• The oxidation number is always 0 for elements
  2. Rules for compounds and ions
    • Each atom in a compound has an oxidation number
    • An oxidation number has a sign, which is placed before the number
    Combined element Oxidation number Examples
    O -2 H2O, CaO
    H +1 NH3, H2S
    F -1 HF
    Na+, K+ +1 NaCl, K2O
    Mg2+, Ca2+ +2 MgCl2, CaO
    Cl-, Br- I- -1 HCl, KBr, CaI2
    Special cases:
    H in metal hydrides -1 NaH, CaH2
    O in peroxides -1 H2O2
    O bonded to F +2 F2O
    • Σ (Oxidation numbers) = total charge

    Roman numerals

    • Roman numerals are used in the names of compounds of elements that form ions with different charges
    • The Roman numeral shows the oxidation state (oxidation number) of the element, without a sign
    • e.g. iron(II) = Fe2+ with an oxidation number +2

    Redox reactions

  3. Reduction and oxidation
    Reduction Gain of electrons Decrease in oxidation number
    Oxidation Loss of electrons Increase in oxidation number

1.1.11 Electron structure

Electrons and shells

Shell number \(n\) Number of electrons
1 2
2 8
3 18
4 32
  • Shells are regarded as energy levels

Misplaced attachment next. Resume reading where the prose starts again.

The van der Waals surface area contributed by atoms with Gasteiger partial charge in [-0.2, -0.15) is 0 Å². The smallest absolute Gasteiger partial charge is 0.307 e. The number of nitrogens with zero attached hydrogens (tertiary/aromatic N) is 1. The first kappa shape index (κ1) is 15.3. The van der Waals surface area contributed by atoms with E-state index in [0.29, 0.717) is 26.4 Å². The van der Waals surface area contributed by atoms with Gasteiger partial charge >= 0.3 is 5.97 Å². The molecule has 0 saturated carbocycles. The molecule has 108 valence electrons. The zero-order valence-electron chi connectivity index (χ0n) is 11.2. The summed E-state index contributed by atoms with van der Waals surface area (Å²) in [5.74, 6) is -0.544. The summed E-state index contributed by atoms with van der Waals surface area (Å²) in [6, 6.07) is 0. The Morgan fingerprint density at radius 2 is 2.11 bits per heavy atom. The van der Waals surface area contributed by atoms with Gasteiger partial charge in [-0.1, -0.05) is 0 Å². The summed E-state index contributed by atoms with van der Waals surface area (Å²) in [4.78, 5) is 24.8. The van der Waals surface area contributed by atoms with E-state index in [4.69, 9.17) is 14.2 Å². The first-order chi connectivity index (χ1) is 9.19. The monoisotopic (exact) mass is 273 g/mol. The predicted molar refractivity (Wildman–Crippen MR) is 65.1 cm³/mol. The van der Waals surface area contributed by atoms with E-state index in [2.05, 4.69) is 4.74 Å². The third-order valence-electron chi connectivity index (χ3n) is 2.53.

• The energy increases as the shell number increases
  • The shell number of energy level number is called the principal quantum number \(n\)

Atomic orbitals

  • Shells are made up of atomic orbitals
  • An orbital is a region around the nucleus that can hold up to two electrons with opposite spins
  • "An orbital is a region in space which can hold up to two electrons"
  1. s-orbitals
    • Sphere shape
    • Each shell contains one s-orbital
    • The greater the shell number \(n\), the greater the radius of its s-orbital
  2. p-orbitals
    • Dumb-bnell shape
    • Three in each shell from \(n\) = 2 onwards at right-angles to one another
    • Referred to as px, py, pz
  3. d-orbitals and f-orbitals
    • Each shell from n = 3 contains five d-orbitals
    • Each shell from n = 4 contains seven f-orbitals


    • Within a shell, orbitals of the same type are grouped together as sub-shells
    Shell s p d f Sub-shells present Number of electrons in sub-shells Number of electrons in shell
    1 1       1s 2 2
    2 1 3     2s + 2p 2 + 6 8
    3 1 3 5   3s + 3p + 3d 2 + 6 + 10 18
    4 1 3 5 7 4s + 4p + 4d + df 2 + 6 + 10 + 14 32

    Filling of orbitals

  4. Orbitals fill in order of increasing energy
    • The sub-shells that make up shells have slightly different energy levels
    • Within each shell, the new type of sub-shell added has a higher energy
    • In the \(n\) = 2 shell, the order of filling is 2s, 2p
    • In the \(n\) = 3 shell, the order of filling is 3s, 3p, 3d